Rick Perry may have tough time swaying Latino voters

Alec Jacobs Contributor
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As speculation swirls that Texas Gov. Rick Perry may enter the race for the 2012 Republican presidential nomination, the Miami Herald reports he may have difficulty attracting Latino voters.

Yesterday in San Antonio, Perry addressed the 28th annual conference of the National Association of Latino Elected and Appointed Officials. The governor’s speech made mention both of his record of appointing Hispanics and his economic achievement as the state’s executive. And though he received polite applause, the mood was tense.

(Perry joke about Jose Cuervo falls flat at Latino convention)

At the root could be the governor’s inclusion of a “sanctuary city” bill in the special session of the state legislature. The bill threatens to withhold state aid from local governments that prevent police officers from asking about immigration status. Hispanics may also be upset with a bill Perry signed into law last month, requiring photo identification at polling stations. Both are hot-button issues for Latinos.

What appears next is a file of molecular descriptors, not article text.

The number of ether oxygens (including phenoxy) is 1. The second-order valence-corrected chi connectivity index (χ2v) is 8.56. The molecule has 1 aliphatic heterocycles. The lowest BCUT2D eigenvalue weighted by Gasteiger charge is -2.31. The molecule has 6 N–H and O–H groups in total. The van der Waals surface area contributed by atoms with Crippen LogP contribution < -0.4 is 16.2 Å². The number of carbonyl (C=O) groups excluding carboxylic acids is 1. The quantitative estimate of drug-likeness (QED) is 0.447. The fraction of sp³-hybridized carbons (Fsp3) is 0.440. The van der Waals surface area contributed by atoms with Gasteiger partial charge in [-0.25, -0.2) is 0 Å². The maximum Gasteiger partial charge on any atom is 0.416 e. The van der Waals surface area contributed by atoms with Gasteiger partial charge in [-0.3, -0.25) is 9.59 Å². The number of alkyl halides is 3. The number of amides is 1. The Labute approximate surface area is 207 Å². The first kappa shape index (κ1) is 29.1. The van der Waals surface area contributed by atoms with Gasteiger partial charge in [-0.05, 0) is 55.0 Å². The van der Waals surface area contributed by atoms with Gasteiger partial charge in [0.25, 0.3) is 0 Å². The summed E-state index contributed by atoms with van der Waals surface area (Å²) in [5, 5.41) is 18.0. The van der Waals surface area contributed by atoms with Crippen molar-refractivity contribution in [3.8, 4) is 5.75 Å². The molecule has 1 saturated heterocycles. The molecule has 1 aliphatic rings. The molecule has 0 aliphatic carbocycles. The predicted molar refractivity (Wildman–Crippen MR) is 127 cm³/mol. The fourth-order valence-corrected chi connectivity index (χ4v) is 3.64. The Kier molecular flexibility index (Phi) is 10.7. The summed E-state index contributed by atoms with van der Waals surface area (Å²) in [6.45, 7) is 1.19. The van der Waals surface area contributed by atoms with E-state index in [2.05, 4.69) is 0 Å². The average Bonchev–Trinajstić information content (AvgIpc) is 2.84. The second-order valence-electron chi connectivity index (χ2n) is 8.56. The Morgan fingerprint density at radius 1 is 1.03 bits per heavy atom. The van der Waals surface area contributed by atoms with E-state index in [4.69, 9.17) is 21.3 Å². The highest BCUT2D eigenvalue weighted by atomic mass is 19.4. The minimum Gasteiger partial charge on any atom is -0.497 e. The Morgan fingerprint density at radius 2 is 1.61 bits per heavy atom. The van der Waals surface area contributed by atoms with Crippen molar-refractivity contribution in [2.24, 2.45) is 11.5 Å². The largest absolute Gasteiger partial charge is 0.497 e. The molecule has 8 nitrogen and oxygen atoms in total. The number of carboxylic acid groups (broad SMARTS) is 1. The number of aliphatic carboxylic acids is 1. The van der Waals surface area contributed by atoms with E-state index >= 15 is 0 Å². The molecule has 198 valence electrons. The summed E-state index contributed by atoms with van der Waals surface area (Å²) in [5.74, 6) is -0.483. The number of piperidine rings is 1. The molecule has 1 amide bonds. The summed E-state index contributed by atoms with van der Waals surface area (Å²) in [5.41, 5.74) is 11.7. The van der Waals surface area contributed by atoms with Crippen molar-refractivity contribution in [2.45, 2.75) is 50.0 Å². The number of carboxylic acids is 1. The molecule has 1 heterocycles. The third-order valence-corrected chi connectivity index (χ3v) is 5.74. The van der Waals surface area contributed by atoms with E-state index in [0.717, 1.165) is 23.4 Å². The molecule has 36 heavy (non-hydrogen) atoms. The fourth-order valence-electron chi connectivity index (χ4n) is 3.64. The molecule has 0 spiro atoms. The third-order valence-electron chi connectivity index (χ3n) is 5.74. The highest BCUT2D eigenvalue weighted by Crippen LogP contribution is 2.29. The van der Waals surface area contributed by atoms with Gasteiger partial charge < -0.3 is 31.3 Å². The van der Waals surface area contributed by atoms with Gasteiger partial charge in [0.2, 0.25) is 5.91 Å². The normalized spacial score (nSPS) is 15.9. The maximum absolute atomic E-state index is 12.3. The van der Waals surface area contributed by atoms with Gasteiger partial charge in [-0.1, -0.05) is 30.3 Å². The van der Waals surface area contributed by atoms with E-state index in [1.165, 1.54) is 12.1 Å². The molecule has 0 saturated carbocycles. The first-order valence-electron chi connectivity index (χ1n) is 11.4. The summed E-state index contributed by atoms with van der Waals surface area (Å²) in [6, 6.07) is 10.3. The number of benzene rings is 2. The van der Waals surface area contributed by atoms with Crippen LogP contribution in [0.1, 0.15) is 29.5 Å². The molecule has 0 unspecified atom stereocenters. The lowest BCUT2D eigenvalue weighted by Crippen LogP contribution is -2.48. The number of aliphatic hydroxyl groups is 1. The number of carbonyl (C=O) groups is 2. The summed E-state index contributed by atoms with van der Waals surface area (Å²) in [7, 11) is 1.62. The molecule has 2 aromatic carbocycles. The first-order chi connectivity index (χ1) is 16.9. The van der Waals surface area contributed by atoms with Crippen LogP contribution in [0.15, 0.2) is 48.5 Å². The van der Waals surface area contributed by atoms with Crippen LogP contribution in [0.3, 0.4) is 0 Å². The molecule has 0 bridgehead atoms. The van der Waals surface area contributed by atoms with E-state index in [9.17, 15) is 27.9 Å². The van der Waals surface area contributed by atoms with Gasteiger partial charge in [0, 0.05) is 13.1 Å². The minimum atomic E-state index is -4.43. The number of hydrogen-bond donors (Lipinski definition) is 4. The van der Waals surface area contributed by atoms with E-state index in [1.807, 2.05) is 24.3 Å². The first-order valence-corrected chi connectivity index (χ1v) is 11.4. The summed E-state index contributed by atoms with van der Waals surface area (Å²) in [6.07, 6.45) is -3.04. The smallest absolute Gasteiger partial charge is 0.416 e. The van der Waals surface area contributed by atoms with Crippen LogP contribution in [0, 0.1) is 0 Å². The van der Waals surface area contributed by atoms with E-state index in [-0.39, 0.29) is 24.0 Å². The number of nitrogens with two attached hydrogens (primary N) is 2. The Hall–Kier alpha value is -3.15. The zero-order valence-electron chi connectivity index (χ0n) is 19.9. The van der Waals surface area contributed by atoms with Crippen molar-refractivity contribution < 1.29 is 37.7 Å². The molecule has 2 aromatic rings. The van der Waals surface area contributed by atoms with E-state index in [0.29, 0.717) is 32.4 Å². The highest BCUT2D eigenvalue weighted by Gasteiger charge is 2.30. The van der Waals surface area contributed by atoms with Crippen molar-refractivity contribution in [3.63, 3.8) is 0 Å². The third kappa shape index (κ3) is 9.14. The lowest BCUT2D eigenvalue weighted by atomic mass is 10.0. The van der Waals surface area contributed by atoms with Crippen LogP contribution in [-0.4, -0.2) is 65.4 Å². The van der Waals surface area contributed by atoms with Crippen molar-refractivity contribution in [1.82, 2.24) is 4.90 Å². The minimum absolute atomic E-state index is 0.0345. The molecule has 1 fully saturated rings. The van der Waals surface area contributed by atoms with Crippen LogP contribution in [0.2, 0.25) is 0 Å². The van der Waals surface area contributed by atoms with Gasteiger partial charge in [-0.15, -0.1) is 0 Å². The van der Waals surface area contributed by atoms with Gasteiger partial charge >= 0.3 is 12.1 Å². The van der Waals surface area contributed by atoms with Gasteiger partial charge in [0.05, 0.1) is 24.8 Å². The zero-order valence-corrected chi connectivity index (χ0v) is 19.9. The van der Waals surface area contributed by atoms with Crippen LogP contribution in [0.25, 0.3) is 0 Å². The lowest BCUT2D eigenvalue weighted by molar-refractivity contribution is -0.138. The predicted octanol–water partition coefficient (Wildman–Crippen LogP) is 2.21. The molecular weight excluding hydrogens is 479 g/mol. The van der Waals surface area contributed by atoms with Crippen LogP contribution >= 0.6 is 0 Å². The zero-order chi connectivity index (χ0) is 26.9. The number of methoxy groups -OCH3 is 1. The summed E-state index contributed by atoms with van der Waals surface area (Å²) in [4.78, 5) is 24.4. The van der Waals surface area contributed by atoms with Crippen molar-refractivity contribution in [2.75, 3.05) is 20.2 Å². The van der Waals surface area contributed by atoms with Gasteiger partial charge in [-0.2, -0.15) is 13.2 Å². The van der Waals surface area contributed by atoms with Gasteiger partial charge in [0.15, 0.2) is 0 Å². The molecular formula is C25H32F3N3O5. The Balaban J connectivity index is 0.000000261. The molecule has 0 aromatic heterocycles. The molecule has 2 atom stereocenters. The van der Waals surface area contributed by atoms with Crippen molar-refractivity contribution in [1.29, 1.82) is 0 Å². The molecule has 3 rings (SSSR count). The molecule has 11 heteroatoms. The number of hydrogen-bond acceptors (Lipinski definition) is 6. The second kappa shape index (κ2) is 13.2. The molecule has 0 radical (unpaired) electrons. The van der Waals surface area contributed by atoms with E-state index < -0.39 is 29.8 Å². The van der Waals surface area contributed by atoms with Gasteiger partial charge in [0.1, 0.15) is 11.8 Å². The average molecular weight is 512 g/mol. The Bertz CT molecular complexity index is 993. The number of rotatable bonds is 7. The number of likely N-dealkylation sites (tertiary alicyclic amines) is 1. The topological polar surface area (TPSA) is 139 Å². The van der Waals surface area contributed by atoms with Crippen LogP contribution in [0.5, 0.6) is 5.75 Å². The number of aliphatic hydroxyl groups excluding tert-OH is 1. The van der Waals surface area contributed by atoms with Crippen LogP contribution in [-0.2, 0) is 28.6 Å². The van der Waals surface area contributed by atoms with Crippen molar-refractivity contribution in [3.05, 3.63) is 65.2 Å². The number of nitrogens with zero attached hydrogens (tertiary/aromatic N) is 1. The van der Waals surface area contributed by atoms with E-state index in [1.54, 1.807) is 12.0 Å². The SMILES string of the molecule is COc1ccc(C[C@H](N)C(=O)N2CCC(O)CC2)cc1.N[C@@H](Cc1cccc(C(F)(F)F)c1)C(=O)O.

And Latino voters could prove to be a crucial demographic in 2012. They’re expected to turn out in record numbers, with a possible 26% increase in Latino turnout from the 2008 election.

Perry, a master politician, avoided any mention of the sanctuary city bill or the photo identification bill during his speech, instead focusing on broad themes. He also addressed the audience, saying Hispanic contributions were important for “the future of Texas.” The state’s future, he said to the Latino crowd, is “incredibly bright because of men and women like you.”

But one of Perry’s opponents remains cautious. Democratic state representative Trey Martinez Fischer, chairman of Texas’ Mexican-American Legislative Caucus, told the Herald: “Governor Perry is a phenomenal politician and he can campaign like no other, but you’ve got to get beyond the person…Latino voters will look at action but not words. When Latinos scrutinize the actions that have been taken in this state, they’ll look for another choice.”